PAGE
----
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He can keep his antiques: Fort Collins candy store owner resolves potential massive tax increase

foco candy store.png
Posted at 4:19 PM, Feb 12, 2020
and last updated 2020-02-12 20:01:18-05

FORT COLLINS, Colo. — A small candy store owner in Fort Collins is getting back to business after a potential massive tax bill threatened to put him out of it.

“A whole misunderstanding,” said Tony Vallejos, the owner of the Fort Collins Candy Store Emporium.

That misunderstanding came in the form of a potential tax increase of between $12,000 and $40,000, and had to do with how Vallejos chose to stock and decorate his candy store.

“I just started to slowly fill the store up and it kinda accidentally turned into a little museum,” he said, speaking about his massive antique toy collection that he brought into the Candy Emporium.

Vallejos said he did not sell his antiques or charge admission, but that his collection of hundreds of items had become a draw for people in the area. When he relocated to Fort Collins from Cheyenne, Wyo., he was told that he could potentially face a larger tax bill if those items were incorporated into his business assessment.

“Forty or seventeen or twelve thousand dollars,” Vallejos said was the tax increase he could’ve faced, based on different formulas from the county assessor’s office.

The store was never charged that much, but the possibility was there. Knowing it could put him out of business, Vallejos decided to remove his massive collection from his store.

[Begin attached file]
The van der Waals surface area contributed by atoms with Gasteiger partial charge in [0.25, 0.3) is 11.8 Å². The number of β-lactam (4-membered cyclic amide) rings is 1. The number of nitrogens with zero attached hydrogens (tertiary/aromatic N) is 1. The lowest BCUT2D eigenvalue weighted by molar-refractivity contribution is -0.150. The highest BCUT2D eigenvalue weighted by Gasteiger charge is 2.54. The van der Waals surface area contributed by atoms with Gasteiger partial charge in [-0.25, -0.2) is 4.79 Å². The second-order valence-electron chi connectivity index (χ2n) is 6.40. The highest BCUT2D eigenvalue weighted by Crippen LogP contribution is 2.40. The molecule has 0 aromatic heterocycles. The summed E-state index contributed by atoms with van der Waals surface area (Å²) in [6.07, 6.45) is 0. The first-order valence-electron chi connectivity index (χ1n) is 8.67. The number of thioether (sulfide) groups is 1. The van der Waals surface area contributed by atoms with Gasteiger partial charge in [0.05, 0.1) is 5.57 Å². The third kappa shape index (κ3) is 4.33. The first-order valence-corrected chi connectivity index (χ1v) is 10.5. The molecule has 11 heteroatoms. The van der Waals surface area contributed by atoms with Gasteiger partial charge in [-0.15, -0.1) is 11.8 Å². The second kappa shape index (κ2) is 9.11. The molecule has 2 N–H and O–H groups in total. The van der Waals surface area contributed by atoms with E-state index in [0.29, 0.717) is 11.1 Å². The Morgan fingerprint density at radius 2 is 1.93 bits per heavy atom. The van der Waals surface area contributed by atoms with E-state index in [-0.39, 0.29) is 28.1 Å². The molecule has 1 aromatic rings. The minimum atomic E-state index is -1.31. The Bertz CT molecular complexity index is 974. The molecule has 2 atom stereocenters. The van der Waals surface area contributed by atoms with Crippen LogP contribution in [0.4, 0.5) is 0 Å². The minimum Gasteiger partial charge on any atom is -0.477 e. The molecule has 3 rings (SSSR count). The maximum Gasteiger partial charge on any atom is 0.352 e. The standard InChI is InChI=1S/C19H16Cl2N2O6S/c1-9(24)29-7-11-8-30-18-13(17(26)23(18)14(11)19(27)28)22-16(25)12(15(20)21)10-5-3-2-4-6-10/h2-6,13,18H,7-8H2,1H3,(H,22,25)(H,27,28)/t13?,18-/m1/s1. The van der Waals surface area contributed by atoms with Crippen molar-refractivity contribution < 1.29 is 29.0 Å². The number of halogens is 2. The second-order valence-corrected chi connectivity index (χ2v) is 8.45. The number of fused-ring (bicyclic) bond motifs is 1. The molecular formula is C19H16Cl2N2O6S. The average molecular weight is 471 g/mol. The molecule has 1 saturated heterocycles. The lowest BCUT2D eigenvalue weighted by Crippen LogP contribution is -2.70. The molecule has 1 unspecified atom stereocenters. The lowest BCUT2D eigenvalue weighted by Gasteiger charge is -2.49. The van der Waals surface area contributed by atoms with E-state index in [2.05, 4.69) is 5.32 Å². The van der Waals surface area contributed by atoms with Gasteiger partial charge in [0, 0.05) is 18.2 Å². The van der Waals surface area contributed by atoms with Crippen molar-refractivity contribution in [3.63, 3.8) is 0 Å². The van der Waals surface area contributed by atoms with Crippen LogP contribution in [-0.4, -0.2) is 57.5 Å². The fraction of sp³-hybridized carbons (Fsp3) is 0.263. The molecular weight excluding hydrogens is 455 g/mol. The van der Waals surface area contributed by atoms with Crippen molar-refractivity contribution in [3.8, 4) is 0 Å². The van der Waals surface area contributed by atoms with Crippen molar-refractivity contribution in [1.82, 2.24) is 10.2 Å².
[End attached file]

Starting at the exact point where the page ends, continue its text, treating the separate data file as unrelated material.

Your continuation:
“I took the collection out of the store and then the business went bad,” he said, claiming that what people learned to know and love about his store had gone away.

Four months later, with his business suffering, Tony said the county assessor’s office found a small passage buried deep in the law that exempted his collection from being taxed.

“Antique value is generally considered an intangible value component and should not be included in the valuation of personal property for property tax purposes,” the passage read in part, according to Vallejos.

Because of that, on Wednesday, Vallejos was able to start bringing his toy collection back into his candy store.

“It’s nice to have these back in the store,” he said as he unwrapped various items to put them back on the shelves of his store.

A small victory for a small business owner, who said he can now bring his store back to what he’s always wanted it to be.

“Very happy to be able to bring this back, he said. “It’s been a dull time without the toys.”